On your marks
In this story from the early days of the church, we see how the first Christians had to battle with their prejudices when they realised that God intended their newfound faith to be open to anyone, irrespective of nationality and culture. Peter had only told the story about Jesus to fellow Jews up to this point in the New Testament. God speaks to him using a special vision in order to let him know that those who are non-Jews (Gentiles) should also hear the news about Jesus. Peter overcomes his prejudice and responds to the request of the Roman soldier Cornelius to come and explain the Christian faith to him. Cornelius and his family become Christian believers.
You will need:
- a series of digital photographs of everyday objects from unusual angles or where only a part of the object is the focus – for example, part of a wheel hub, the bottom of a light bulb, the handle of a frying pan, the stitching on a football, the top of a mobile phone, and so on
- pictures of optical illusions – from the Internet
- a collection of head-and-shoulder pictures of a variety of working people representing different ethnic and social backgrounds
- some magazines and local newspapers
- collage materials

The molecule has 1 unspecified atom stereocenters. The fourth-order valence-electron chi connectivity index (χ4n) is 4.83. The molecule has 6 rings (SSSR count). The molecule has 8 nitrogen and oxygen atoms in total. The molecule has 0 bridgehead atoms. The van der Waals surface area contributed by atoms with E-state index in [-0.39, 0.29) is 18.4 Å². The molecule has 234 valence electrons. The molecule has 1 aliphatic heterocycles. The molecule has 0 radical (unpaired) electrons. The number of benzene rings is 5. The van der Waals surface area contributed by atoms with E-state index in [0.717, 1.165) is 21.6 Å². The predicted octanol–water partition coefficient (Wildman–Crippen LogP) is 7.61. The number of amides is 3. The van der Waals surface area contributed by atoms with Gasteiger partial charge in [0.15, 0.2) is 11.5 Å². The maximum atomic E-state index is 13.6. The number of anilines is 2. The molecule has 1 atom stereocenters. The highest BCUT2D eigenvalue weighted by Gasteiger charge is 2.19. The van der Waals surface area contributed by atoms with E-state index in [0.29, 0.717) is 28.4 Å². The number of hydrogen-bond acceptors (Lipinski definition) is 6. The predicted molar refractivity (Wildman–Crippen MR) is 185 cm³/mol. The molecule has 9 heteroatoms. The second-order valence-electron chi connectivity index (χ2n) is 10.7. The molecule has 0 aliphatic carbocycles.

- A4 paper with the words ‘yes’, ‘no’ and ‘unsure’ written clearly on different sheets
You can find the story in Acts 10:1-47. There is a retelling of this story in The Barnabas Children’s Bible (stories 330-332).
A key Bible verse for this session is:
… Now I am certain that God treats all people alike. God is pleased with everyone who worships him and does right, no matter what nation they come from. (Acts 10:34-35, CEV)
Some key issues to be addressed in this session are:
- Not judging others by their outward appearance
- Overcoming prejudice
- Being open to learn from others
- It is not a weakness to change one’s mind about someone or something
- God wants all people to come to know him through Jesus
- Opening up the story
Here are some ways to open up the story:
Things aren’t always what they seem! Assemble a series a digital photographs of everyday objects from unusual angles or where only a part of the object is the focus – for example, part of a wheel hub, the bottom of a light bulb, the handle of a frying pan, the stitching on a football, the top of a mobile phone, and so on. You could project these pictures on to a screen or simply show some enlarged versions. Can your group guess what the object is each time?
We need to see things from various perspectives in order to get the whole picture, otherwise we may judge incorrectly.
Now you see it! Collect together a number of optical illusions – pictures that appear to be something other than what they really are, depending how we view them. Ask your group what they see in each picture.